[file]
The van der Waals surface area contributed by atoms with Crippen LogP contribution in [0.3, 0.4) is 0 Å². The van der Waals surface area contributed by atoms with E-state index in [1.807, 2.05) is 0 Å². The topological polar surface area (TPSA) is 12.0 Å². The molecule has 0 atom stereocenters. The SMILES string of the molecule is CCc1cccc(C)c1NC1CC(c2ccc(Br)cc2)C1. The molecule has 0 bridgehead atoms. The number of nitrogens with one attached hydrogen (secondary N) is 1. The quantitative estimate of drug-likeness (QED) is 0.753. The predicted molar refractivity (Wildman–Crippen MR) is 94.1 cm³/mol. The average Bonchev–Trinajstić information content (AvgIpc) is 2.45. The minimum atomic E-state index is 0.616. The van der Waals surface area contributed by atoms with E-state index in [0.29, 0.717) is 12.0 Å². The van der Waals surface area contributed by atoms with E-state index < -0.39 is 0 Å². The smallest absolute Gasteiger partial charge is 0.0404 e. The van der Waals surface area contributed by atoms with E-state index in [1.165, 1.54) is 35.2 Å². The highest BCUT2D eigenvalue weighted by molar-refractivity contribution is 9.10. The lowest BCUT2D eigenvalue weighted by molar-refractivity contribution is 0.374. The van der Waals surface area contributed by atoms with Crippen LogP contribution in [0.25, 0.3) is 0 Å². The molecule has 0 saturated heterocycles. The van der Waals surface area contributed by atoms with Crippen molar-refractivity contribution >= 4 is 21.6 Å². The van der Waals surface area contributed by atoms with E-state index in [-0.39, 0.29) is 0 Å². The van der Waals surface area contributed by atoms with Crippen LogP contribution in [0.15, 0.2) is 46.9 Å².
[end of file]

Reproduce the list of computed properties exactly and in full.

The van der Waals surface area contributed by atoms with Crippen LogP contribution in [0.3, 0.4) is 0 Å². The van der Waals surface area contributed by atoms with E-state index in [1.807, 2.05) is 0 Å². The topological polar surface area (TPSA) is 12.0 Å². The molecule has 0 atom stereocenters. The SMILES string of the molecule is CCc1cccc(C)c1NC1CC(c2ccc(Br)cc2)C1. The molecule has 0 bridgehead atoms. The number of nitrogens with one attached hydrogen (secondary N) is 1. The quantitative estimate of drug-likeness (QED) is 0.753. The predicted molar refractivity (Wildman–Crippen MR) is 94.1 cm³/mol. The average Bonchev–Trinajstić information content (AvgIpc) is 2.45. The minimum atomic E-state index is 0.616. The van der Waals surface area contributed by atoms with E-state index in [0.29, 0.717) is 12.0 Å². The van der Waals surface area contributed by atoms with E-state index < -0.39 is 0 Å². The smallest absolute Gasteiger partial charge is 0.0404 e. The van der Waals surface area contributed by atoms with E-state index in [1.165, 1.54) is 35.2 Å². The highest BCUT2D eigenvalue weighted by molar-refractivity contribution is 9.10. The lowest BCUT2D eigenvalue weighted by molar-refractivity contribution is 0.374. The van der Waals surface area contributed by atoms with Crippen LogP contribution in [0.25, 0.3) is 0 Å². The molecule has 0 saturated heterocycles. The van der Waals surface area contributed by atoms with Crippen molar-refractivity contribution >= 4 is 21.6 Å². The van der Waals surface area contributed by atoms with E-state index in [-0.39, 0.29) is 0 Å². The van der Waals surface area contributed by atoms with Crippen LogP contribution in [0.15, 0.2) is 46.9 Å².